“Some time early this year, I think January or February or so, I can’t remember, the update from the Liberia National Police indicated that the victim has reported that the first perpetrator is not the one anymore that abused her. Instead, it is another person and that is the accountant in the Buchanan office. So that has made the second person that she is confirming.
“So they asked us to make available the HR manager to make available the accountant in Buchanan for investigation. So they had been investigating that first person, which is our local services coordinator, and the Buchanan accountant — both of them. They have been investigating them since October, and the investigation is still going on; it’s not concluded.
“I was very shocked this week to hear that the lady in question has said, ‘it’s not the first person, it’s not the second person, now it is the national director who actually abused me sexually’.
“That happened on Monday this week. Before that, we understood that people in the office went to the girl’s house, took her, brought her to SOS compound in the guest house [where they] were pampering her throughout the weekend, and then on Monday, she reported that I abused her.
“It’s likely that they have been working on her to make sure that this happens. And this girl may be very, very vulnerable because this girl was in the children’s home in Buchanan. Sometime late 2020, early 2021, she told us that she no longer wants to be in the Children’s Village in Buchanan, she wants to be brought to her people in Monrovia. So we took her from the Children’s village in Buchanan and reunified her — along with the Minister of Gender — with her people in Monrovia. Another story is saying that this girl is currently in the other Children’s Home in Monrovia. It is not true. The girl, since early last year, she has been with her people, not in the Children’s Village.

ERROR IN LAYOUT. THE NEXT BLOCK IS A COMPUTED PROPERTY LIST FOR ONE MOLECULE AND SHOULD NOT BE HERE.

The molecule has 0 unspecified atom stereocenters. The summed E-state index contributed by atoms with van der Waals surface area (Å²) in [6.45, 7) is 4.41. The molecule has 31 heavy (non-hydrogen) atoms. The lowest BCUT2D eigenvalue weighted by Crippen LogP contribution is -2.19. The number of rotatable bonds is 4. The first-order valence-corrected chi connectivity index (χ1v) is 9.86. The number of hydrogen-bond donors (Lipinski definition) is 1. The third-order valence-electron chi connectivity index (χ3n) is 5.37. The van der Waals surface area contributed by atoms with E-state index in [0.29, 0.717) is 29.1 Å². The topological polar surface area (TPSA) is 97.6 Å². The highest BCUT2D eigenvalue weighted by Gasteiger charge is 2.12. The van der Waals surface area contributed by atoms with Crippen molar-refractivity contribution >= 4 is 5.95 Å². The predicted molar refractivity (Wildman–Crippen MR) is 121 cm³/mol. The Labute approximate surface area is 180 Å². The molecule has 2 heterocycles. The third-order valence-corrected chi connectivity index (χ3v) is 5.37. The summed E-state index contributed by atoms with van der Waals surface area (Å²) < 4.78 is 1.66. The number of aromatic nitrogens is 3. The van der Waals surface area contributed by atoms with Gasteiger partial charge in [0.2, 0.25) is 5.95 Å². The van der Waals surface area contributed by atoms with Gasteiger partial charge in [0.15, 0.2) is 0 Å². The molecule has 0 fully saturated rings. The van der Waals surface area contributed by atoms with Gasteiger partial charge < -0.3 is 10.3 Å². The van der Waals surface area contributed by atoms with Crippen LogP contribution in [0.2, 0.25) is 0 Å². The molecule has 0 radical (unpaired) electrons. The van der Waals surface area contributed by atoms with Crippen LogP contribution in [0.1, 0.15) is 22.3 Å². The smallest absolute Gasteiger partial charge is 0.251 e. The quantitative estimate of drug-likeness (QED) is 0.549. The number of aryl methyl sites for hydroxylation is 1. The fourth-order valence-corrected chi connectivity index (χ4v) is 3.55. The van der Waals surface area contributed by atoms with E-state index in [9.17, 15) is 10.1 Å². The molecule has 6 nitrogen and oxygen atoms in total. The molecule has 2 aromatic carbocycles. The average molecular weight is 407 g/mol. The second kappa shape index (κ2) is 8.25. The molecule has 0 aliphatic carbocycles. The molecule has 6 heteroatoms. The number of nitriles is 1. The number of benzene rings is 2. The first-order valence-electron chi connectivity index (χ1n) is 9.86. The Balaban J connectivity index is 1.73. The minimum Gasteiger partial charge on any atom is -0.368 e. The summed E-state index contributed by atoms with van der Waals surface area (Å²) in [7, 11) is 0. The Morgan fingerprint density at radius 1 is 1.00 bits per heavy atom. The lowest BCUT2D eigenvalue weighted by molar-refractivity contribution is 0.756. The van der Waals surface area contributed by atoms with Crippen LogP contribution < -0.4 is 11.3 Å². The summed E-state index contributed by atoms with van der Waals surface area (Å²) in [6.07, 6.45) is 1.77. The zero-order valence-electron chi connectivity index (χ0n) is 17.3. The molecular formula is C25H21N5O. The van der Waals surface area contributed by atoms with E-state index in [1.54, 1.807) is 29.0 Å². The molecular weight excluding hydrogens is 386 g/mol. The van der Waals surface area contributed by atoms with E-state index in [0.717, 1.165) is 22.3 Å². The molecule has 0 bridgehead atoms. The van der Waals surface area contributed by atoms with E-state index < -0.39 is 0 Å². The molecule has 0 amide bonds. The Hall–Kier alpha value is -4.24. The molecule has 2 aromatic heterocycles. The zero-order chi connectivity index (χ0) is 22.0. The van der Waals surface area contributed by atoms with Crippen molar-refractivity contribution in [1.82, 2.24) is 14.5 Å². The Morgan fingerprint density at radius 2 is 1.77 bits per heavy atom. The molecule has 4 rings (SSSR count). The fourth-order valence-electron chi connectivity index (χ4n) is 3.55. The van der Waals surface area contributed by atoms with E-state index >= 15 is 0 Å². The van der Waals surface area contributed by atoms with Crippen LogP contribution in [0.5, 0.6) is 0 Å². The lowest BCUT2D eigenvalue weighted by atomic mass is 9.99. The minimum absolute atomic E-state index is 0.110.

“Since early 2021 she has been with her people in Monrovia. We have two sets of children. We have those living in the village, and we have those living with their people in the community. But we give them the same support also — education, health, rent allowance, monthly allowance, psychosocial support, every kind of support [that] we give to the same children in the village. So she is one of 213 youth that are in the community living with her parents since last year.”
Mr. Allieu says since the young lady reunited with her parents last year, she did not have an initial cozy ride with her biological mother. “So she has been pushing to be readmitted into the Children’s Village. And we have said, no, we cannot readmit you into the Village, because the UN convention and even SOS policy is that the best place for the child is with the family. We should not be keeping children in institutions. So, if you have found your family, be with your family. We will give you all the support you require, but we cannot readmit you in the Village.
“This did not augur well with her and some of the staff also, so they’ve been doing a lot of politics around it. So now, they are using this situation to probably let this girl know, ‘hey, the director is one of those against you returning to the village. Maybe this is an opportunity to get him out because some of us also want him out.”